The Fishlake - An Introduction to the problem.
The Route of the Fishlake
The earliest written reference to the Fishlake by name seems to be in 1296 in the de L'Isle Papers.i
Through the centuries it was important to the locality, not only providing water, water power and sewerage to Romsey but also because the meadowland alongside it was of great value. Its name has been spelled in numerous ways: Firseflute, Fishlute, Fyshflet,Fishlett, Fishlake, Fish Slade, Fyhflood. 'Lake' may be, in origin, OE lacu meaning stream, particularly a slow moving one. However, 'lake' is a late form of the name and has come to be used of several streams in the locality.
The Fishlake is a water course which leaves the River Test just north of Greatbridge. It flows south towards Romsey, splitting into two on the old Strong's brewery site. The western fishlake flows along Church Street and the west side of the Market Place to emerge from its culvert at Abbey Water. Most of the water now flows west to the Test but some, if not all, used to flow southwards as the Shitlake. The eastern Fishlake, or Holbrook, flows south to the site of Town Mills (now Dukes Mill) and on to rejoin the Test further south.
Careful research of the literary sources has provided proof that the Fishlake must have existed by the time of the Norman Conquest. There is a writ of Henry I dating from between 1106 and 1129:
Henry king of the English to William of Pont de l’Arche and his officials of Hampshire greeting. I command that all the land of the abbess of Romsey on the near side of the bridge of Bradebrigge shall be as quit as her demesne court of all things and in particular of the murdrum which is required from it in the hundred of Somborne just as it was ever well quit in King William my father’s time and my brother’s and in my time. Witness William de Tancarville and Geoffrey fitz Pain. At Winchester. ii
Bradebrigg, or Broad Bridge, can be identified with the later Hundred Bridge, crossing the water channel called the Fishlake or the Holbrook at the eastern edge of the market place next to Boots the Chemist. This channel formed the boundary between the two parts of the abbess’s manor of Romsey, Romsey Infra and Romsey Extra. In Romsey infra pontem the abbess had hundredal privileges, and was exempt from the jurisdiction of Somborne hundred, as this writ shows.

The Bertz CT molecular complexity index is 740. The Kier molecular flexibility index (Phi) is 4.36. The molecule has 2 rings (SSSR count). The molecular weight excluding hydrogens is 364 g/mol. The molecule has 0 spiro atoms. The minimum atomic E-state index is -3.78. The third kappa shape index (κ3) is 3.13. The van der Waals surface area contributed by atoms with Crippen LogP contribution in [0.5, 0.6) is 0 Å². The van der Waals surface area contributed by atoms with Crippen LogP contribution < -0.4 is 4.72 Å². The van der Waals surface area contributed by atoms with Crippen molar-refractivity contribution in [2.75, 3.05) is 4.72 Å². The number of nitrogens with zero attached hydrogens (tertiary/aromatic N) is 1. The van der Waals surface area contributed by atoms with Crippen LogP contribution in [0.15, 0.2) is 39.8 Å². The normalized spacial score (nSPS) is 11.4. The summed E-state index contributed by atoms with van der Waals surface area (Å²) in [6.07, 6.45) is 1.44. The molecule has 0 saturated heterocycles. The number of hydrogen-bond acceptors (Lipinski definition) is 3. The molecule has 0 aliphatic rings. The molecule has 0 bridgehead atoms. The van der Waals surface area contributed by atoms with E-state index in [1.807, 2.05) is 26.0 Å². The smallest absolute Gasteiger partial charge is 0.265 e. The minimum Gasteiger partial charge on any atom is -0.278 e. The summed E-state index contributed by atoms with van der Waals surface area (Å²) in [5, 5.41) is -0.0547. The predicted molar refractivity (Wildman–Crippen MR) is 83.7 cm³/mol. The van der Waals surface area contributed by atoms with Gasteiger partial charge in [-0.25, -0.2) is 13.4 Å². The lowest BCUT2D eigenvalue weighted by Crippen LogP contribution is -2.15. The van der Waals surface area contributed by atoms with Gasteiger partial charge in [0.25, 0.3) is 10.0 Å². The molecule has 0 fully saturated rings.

More importantly, this writ shows that the Fishlake was already flowing along this channel in the time of William the Conqueror.
i Report on the Manuscripts of Lord de L'Isle and Dudley [HMC], volume 1 (1151-1674),
ii Professor Richard Sharpe https://actswilliam2henry1.files.wordpress.com/2016/10/h1-romsey
In the past many claims have been made about the origin of the Fishlake - that it is in origin a natural braid of the Test, that it is Roman, Saxon, Norman or even that it was created by Cromwell's troops in the 17th century. There has been much speculation about the age of the Fishlake and whether it is based on an original natural stream or is wholly man-made.
Several members of the Society have developed their own views on this and their articles are attached below:
1. Arguing for a Saxon origin for the Fishlake. The Fishlake - Romsey's Artificial Waterway by Karen Anderson
2. Arguing for a natural origin for the Fishlake: 'Some preliminary thoughts on the geology, topography and early evidence for a water course adapted in the town centre of Romsey as the Fishlake' by Frank Green FSA. tba
3. Arguing for a Roman origin for the Fishlake. by Stephen Cooper tba
3. The Fishlake through Romsey. A River Terrace Town by Karen Anderson
5. Timbers found in the Fishlake by Mary Harris